Kokichi Sugihara of Meiji University in Japan created this very intriguing video featuring a series of ambiguous cylinders. If you look at the objects placed in front of the mirror and then look at their respective reflections, you will notice that they look like completely different shapes. How can this be? Obviously, there is something unique about the shape of the objects, but even when they are rotated directly in front of you, it is difficult to figure out exactly what is going on. Because you can’t fully understand what the true shape of the objects are, the illusion continues even though you know that there must be some sort of trick involved.
This optical illusion video is a finalist for the 2016 Best Illusion of the Year Contest.
Intrigued by the latest Pokemon craze that is sweeping the nation, stereogram artist Gene Levine decided to make a Pikachu-inspired stereogram. Gene has not played the new Pokemon Go game (and does not intend to!), but he just kept hearing about it. When he finally heard Bill Maher talk about the game on one of his recent shows, he knew that Pokemon fever was for real.
If you have not heard about this new game, it allows players using a mobile device to capture, battle, and train virtual creatures (which are called Pokemon), who appear on the screens of their devices as though they actually exist in the real world.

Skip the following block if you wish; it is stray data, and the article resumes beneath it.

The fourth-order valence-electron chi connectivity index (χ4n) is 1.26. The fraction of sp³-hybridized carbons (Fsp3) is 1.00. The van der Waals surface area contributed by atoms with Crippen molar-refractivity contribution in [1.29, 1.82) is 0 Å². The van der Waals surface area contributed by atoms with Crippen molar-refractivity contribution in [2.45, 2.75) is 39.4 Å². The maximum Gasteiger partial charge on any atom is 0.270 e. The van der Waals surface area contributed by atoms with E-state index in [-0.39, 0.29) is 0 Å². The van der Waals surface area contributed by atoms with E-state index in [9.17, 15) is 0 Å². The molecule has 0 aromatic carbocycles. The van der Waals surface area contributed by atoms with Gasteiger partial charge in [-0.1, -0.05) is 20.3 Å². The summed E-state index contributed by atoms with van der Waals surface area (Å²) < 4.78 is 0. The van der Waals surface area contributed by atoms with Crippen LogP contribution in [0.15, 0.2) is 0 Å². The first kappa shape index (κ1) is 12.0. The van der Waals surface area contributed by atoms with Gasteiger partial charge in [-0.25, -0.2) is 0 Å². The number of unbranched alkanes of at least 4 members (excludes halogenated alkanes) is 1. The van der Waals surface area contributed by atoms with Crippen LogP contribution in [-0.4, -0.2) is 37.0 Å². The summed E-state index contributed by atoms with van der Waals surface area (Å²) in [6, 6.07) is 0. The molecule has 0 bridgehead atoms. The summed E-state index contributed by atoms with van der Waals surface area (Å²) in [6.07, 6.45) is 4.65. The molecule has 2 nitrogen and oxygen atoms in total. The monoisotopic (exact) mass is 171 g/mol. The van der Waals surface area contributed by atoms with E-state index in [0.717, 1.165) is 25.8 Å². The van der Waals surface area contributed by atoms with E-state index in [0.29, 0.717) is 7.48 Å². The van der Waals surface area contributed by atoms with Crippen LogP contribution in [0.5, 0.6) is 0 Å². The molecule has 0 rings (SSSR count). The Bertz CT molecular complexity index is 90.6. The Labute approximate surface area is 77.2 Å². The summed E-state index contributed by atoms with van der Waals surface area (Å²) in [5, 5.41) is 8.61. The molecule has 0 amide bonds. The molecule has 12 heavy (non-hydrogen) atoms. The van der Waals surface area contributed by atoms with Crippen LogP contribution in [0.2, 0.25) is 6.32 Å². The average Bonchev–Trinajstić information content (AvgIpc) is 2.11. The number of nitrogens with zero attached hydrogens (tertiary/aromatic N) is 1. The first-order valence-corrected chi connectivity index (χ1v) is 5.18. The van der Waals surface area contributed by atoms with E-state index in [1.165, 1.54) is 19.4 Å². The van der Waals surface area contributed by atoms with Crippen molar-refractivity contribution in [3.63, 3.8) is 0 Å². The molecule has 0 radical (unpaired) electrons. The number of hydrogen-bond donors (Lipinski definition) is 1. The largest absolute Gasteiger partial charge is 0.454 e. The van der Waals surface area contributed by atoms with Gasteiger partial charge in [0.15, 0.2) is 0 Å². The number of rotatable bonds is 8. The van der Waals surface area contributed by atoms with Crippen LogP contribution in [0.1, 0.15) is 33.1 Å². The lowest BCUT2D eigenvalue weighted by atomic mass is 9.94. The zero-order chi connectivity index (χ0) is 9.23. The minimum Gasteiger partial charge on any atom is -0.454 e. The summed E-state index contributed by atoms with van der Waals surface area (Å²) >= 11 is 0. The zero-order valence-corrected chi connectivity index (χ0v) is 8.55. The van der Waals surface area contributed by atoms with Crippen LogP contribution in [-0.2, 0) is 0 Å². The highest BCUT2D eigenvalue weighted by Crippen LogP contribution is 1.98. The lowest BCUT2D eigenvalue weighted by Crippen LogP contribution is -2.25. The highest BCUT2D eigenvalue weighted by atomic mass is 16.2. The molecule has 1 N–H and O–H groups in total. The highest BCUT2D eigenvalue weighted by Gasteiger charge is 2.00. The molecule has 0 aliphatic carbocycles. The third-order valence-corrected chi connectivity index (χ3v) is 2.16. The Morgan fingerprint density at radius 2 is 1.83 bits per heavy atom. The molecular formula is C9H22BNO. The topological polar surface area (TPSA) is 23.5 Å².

In this video, you will see grey circles turn into circles of different colors (green, yellow, red, and purple) before your very eyes. The bubbles are absolutely colorless (the same color as the background), but when the screen alternates between the colored circles and bubbles, phantom colors begin to appear.
This illusion was a top 10 finalist for the 2016 Illusion of the Year Contest. It was created by Mark Vergeer, Stuart Anstis and Rob van Lier from the University of Leuven, Belgium, Radboud University Nijmegen, The Netherlands, and UC San Diego, USA.
In this new painting by Rob Gonsalves, several rowboats can be seen floating on a leaf-covered lake. Take a look at the closest row boat, however, and you will notice something a little different. It seems that this boat is resting on the top of a tree. It is very interesting how Gonsalves uses floating leaves and the reflections of the tree trunks to transition from the furthest boat to the closest boat.
TutoDraw creates a lot of interesting videos like these on his YouTube channel. Here, he uses red and black india ink, a pencil, and a white piece of paper to create the illusion of a hole in his hand. It looks like you can see right through his palm onto the white paper beneath his hand. As simple as this illusion was to complete, it is surprisingly detailed and effective.
The yellow lines in this image appear to be waving up and down. The blue “water droplets” above and below each of the lines have a combination of white and black outlines around them which cause this illusion. Also note that there is a second effect present within this optical illusion. The droplets with a black outline at the top appear to be concave (like a crater) while the droplets that have a white outline at the top appear to be convex (like a mound). Your mind interprets the black outline as a shadow and automatically makes this assumption.
The NBA Finals start tonight with the Golden State Warriors facing the Cleveland Cavaliers for the second year in a row. As such, I went on a hunt for a basketball-related optical illusion. It looks like Photoshop might be involved here, but that’s okay. Check out these two kids simulating a game of basketball with the moon. I’ve got to give the kid playing defense a little credit, he has a serious vertical and almost blocked the shot.
I think it’s going to be a pretty close series, but I’m taking the Warriors in 7.